An AZ real estate agent was recently approved by the FAA to use drones under certain terms and conditions.
In a recent issue of MFD, I mentioned that some law firms already have established “Drone Practice Groups.” There is little or nothing on the use of drones by a community association although I would guess this is happening. Apart from insurance matters (the main subject of this post), a pivotal question would be whether an association’s use of drones was a commercial use or a hobbyist’s use.
Leaving that aside and returning to drone insurance and risk see the cites below.
Thinking About Drones and Insurance
The Federal Aviation Administration (FAA) estimates that by 2020, about 30,000 small, unmanned aircrafts will be used for all types of business purposes. Worldwide, total spending for these aircraft systems is expected to top $89 billion in the next decade, thanks to strong military and commercial demand, according to a 2012 market study by Teal Group, an aerospace industry analyst.
The FAA has allocated $63.4 billion to modernize the country’s air traffic control systems and expand airspace to accommodate the commercial use of these aircrafts. As regulatory constraints are modified to reflect the introduction of these new aircraft systems, commercial markets for their use will expand rapidly. The FAA estimates that roughly 7,500 commercial drones could be viable in five years.
The FAA must develop effective policies and standards to address the increasing number of drones taking to the skies, balancing efficiency and predictability while enhancing safety; operating globally; creating a viable system for airspace use and protecting both safety and the environment.
And legal issues will also arise: Can a property owner claim a drone is “trespassing” on his land? How will stalking, harassment and other laws regulating criminal behavior be applied to drone use? Does airspace ownership apply to unmanned aircraft systems? What about claims of invasion of privacy and spying?
And how will federal aviation law conflict with state law on some of these issues? The government has already made a foray into this quagmire with the Drone Aircraft Privacy & Transparency Act of 2013, introduced to create a regulatory structure for the private use of drones, including privacy protection, data collection and enforcement.
In addition to many regulatory and legal challenges, a slew of complex liability and coverage issues related to insuring unmanned aircraft systems for commercial use is on the horizon too. New and serious problems are likely to arise over airspace procedures, types of accidents and inadvertent eavesdropping.
July 9, 2014 GenRe on Drones This article deals with privacy issues and the CGL. The author also cites drone crashes (418 known crashes). The author of the AZ real estate article, however, says NAR sees no public safety issues:
In September, the National Association of Realtors sent a letter to the FAA requesting an exemption from the FAA’s drone usage rules because their motives would not affect public safety.
May/June How to Cover a Drone Quoting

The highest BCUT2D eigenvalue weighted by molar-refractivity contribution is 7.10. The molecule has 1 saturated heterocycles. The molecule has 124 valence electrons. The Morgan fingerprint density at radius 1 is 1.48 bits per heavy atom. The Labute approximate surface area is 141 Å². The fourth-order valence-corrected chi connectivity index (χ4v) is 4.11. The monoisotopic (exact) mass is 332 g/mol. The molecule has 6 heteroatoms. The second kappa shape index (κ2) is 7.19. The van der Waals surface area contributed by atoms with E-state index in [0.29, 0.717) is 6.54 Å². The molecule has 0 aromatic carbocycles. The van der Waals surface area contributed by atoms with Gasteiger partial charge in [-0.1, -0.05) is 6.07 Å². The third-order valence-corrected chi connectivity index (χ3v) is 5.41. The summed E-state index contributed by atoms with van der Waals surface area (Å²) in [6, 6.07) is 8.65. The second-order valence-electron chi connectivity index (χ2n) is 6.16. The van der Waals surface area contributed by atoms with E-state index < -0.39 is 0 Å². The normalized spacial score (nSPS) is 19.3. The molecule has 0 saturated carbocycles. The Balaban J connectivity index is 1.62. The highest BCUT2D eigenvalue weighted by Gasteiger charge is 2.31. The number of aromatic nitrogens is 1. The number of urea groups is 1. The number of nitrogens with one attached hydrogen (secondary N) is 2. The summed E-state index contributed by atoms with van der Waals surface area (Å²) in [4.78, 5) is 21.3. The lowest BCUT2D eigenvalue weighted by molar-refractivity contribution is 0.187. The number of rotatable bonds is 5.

How would you insure a drone? We discussed this topic with risk management expert and RiskEpedia author Dick Rupp. He told us, “My instincts tell me that this is an aviation risk, which most standard commercial insurance policies exclude. I contacted several broker friends and, from some of the couched responses received, I suspect that there are already some reported claims involving drones that have either been denied or are being handled under a reservation of rights basis because of coverage questions.”
These questions concern the regulation and legality of flying drones for commercial purposes in the United States. Civil and public users can only fly drones if they have FAA approval. The FAA approval process includes certification of the aircraft and requires the use of a licensed pilot and approval of the purpose and location where the drone is to be operated. Hobbyists can only fly drones below 400 feet, away from airports and air traffic. In 2007, the FAA clarified the hobbyist rule to specifically exclude individuals or companies flying drones for business purposes.
Introducing Unmanned Aircraft Insurance
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UAS UAV Insurance Quoting
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Transport Risk Management Can Provide Hull and Liability:
Unmanned aerial vehicles (UAV or “UAVs”) are changing the way construction companies do business. For the purposes of this article I will use the term UAV, as it has the broadest connotation. Contractors are increasingly using camera-mounted UAVs to monitor their construction activities. These devices provide a way to obtain real-time data on job progress, may identify potential hazards or quality issues, and help acquire other useful information in a very expeditious and cost-effective manner. The larger the construction site the more helpful they are in monitoring the project. Types of UAVs typically available for commercial application include packages with four, six, or eight rotary blades. More blades mean more lift, and that provides more power for attached payloads. Many of today’s drone systems are iPhone controlled, connected by Wi-Fi, and positioned using Global Positioning (GPS). Due to the rotary blade design, unmanned aerial UAVs can remain in one place for extended periods without the extravagant costs associated with helicopters and small planes.
Clifford J. Treese, CPCU, ARM, CIRMS
Association Data, Inc.firstname.lastname@example.org
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